A guy from 'the west country' of the England had been granted a patent on it some years before me. He's still above and hoping to make some business from it with under-water turbines, but I think the best use is for wind.
How it works - view from above
So this diagram describes one sail and its rotation around a central axis under the influence of wind. Eight freeze-frame images give a single rotation of the sail around a central axis.
Each sail has to run in two directions - the red dot shows that the sail after one revolution around the axis, would be facing in the other direction. Meaning there is a 2:1 gear ratio between the (fixed) central spindle and the rotation of the sail around its own axis.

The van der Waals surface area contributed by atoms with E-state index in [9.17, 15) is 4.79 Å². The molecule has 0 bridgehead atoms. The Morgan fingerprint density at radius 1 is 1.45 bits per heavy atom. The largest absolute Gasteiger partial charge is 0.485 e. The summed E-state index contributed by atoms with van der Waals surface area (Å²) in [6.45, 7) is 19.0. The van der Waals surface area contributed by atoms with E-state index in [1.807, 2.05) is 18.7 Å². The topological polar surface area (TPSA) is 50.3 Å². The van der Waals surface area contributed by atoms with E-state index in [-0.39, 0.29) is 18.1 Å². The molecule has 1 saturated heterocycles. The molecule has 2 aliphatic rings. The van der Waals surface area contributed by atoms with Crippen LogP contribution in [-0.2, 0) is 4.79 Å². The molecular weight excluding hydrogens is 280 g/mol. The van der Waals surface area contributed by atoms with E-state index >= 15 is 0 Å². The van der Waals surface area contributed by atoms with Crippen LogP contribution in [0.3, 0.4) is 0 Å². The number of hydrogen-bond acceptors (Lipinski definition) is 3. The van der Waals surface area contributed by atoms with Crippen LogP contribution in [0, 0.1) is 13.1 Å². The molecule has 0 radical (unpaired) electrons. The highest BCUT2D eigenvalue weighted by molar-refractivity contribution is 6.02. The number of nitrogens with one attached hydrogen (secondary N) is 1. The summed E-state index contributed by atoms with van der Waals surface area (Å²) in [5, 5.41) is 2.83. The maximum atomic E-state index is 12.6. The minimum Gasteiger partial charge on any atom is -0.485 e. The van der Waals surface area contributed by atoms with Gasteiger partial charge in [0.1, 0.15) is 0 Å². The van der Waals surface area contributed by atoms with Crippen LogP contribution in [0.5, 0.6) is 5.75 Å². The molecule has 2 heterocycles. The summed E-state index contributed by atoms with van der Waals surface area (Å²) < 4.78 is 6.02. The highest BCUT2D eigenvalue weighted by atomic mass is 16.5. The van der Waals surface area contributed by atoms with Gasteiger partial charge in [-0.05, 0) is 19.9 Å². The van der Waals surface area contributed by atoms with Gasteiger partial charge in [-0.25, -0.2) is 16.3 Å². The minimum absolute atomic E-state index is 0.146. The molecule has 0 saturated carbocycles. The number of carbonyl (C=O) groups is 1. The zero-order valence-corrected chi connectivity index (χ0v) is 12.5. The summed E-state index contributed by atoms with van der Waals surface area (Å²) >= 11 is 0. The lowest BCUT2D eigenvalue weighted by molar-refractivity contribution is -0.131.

Directions of force are shown via small arrows. It's pretty obvious that all angles to the wind are helping the general rotation apart from frame 5.
You could make each sail as a sheet of sail-cloth between two vertical rods. In the case of my prototype, I made them out of cardboard. With a sail-cloth form, you could get some aerofoil effect.
Points of Sailing
Anyone familiar with yachting or dingy sailing will note that sailing positions to the wind guide the design for this turbine. The novelty (and the thing I tried to patent) was the 2:1 gear ratio.
More in a follow up.